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Trends from a nearly year-long study at all seven Westchester County Wastewater Treatment Plants continue to show collectively continue to decrease significantly week after week.

As of mid-May, the trends from a nearly year-long COVID-19 study at all seven Westchester County Wastewater Treatment Plants continue to show collectively continue to decrease significantly week after week.  These levels are as low as they were in mid-September of last year.

Since early in the pandemic, the Westchester County Department of Environmental Facilities (DEF) has partnered with the City University of New York (CUNY) to study the wastewater at County treatment plants to better understand the impact of COVID-19 on large urban areas.

Latimer said: “These trends, as a part of this forward thinking study, continue to show a positive outlook on our war against COVID. I commend the work of our Environmental Facilities Department and the scientists they partnered with to help monitor the health of Westchester residents during this unprecedented time.”

Below are the SARS-CoV-2 RNA laboratory results from the 24 hour composite collected on May 16, 2021. Results were obtained for each of the seven sewer sheds.

WWRF

Copies/L

Copies/capita

Blind Brook

11,000

4.8

Mamaroneck

8,000

4.1

New Rochelle

13,000

7.5

Ossining

16,000

6.1

Peekskill

<4,500

<2.4

Port Chester

17,500

8.6

Yonkers-Joint

37,000

18.4

Normalized for both wastewater flow and sewer shed population. Results shown as Million copies per capita.

The week of May 16 results (copies per capita) are compared to the previous week’s results for Yonkers, New Rochelle, Mamaroneck, Peekskill, Ossining, Port Chester, and Blind Brook. 

Below Is previous press release sent on this innovative study.

Westchester Partners with City University of New York for Innovative Covid-19 Wastewater Treatment Study

(White Plains, NY) – The Westchester County Department of Environmental Facilities (DEF) is partnering with the City University of New York (CUNY) to study the wastewater at County treatment plants to better understand the impact of COVID-19 on large urban areas.

Recently, it has been discovered that traces of the SARS-CoV-2 virus can be detected in fecal matter, and therefore, in sewage collected at wastewater treatment plants. What the study will do is take random samples from various treatment plants to find evidence of varying infection rates among different communities.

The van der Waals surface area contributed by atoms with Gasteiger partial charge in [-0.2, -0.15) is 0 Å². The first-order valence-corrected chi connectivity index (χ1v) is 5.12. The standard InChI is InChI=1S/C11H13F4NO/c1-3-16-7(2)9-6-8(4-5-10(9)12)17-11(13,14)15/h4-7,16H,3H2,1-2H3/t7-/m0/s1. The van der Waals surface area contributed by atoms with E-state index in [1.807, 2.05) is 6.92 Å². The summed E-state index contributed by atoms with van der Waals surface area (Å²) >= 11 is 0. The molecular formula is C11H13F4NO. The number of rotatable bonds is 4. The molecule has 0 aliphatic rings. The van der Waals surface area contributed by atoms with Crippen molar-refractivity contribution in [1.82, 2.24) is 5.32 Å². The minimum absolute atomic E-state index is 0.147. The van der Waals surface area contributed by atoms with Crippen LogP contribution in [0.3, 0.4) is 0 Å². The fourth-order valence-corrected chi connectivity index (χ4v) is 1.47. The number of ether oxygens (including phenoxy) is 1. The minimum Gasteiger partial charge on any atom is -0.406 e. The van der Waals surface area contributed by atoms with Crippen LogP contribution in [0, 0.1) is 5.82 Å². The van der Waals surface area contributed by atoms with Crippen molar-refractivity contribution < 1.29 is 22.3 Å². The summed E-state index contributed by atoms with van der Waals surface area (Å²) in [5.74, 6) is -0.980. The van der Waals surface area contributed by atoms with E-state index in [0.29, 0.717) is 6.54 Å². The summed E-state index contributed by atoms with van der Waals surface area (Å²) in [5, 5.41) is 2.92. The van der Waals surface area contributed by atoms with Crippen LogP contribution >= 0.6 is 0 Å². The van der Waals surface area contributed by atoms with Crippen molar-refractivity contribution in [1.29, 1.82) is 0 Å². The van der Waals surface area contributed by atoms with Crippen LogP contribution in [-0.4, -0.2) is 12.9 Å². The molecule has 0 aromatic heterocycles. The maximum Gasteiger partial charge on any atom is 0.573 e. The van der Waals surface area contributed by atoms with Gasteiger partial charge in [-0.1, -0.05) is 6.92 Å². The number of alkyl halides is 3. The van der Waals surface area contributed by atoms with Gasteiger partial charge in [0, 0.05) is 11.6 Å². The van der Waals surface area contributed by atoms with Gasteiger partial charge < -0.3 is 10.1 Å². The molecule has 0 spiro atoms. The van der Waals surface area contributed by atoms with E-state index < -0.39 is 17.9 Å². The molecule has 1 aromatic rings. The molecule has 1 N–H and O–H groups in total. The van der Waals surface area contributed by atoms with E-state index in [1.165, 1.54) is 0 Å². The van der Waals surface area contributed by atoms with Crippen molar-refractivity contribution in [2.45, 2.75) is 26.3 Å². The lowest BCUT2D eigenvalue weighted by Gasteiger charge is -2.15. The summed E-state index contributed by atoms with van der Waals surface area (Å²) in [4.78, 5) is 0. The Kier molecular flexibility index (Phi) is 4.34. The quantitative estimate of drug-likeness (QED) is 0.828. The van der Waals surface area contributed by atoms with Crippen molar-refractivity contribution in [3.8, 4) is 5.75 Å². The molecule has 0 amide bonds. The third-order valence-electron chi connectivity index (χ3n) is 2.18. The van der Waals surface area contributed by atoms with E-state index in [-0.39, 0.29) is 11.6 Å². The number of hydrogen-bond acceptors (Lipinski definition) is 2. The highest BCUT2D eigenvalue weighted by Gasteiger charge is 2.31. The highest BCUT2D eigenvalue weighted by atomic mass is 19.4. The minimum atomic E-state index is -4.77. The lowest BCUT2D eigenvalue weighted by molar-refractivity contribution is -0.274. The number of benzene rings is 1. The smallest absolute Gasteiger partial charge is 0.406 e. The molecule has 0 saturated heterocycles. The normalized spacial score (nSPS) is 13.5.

From the study proposal: The primary aim of this proposal is to understand the environmental and societal conditions that influence SARS-CoV-2 pandemic transmission chains in large cities, which requires unbiased sequencing of a significant fraction of the virus-infected population.

County Executive George Latimer said: “In Westchester, we pride ourselves on being a leader for the nation when it comes to what County government can do. This partnership is another example of the innovative techniques we can use to advance our community – and encourage others around the Country to do the same.”

Again, from the study: To conduct unbiased sampling across major city subdivisions, we propose a novel approach: we will deep sequence SARS-CoV-2 viruses recovered from samples obtained across NYC-area sewersheds. The resulting sequence information will be combined with high-resolution socio-economic mapping to determine if genotypic diversity can be used to source track pandemic transmission chains. In addition, our data will allow monitoring changes the virus undergoes as it spreads through communities, and, importantly, to deliver tailored public health information at the municipal level.

DEF Commissioner Vincent Kopicki said: “Our Department is excited to partner with CUNY to help find answers to the pandemic that has thus far only provided more and more questions. Under the County Executive’s leadership, this is another example of forward thinking use of all County resources.”

Dr. John Dennehy (Queens College CUNY), Dr. Monica Trujillo (Queensborough Community College CUNY) and Dr. Davida Smyth (The New School) are leading the project to detect and characterize SARS-CoV-2 in NYC-area wastewater.

Associate Professor of Biology at Queensborough Community College, CUNY Monica Trujillo said: “The City University of New York is proud to assist our communities in combating this terrible pandemic and designing a surveillance system that can assist County decision makers in safeguarding public health. Our preliminary results show that we are able to detect SARS-CoV-2 genetic signal in many of the samples coming from Westchester wastewater treatment plants. We are working hard to improve our detection capabilities to better serve the citizens of Westchester and New York City. We thank Westchester County for working with us on this important project.”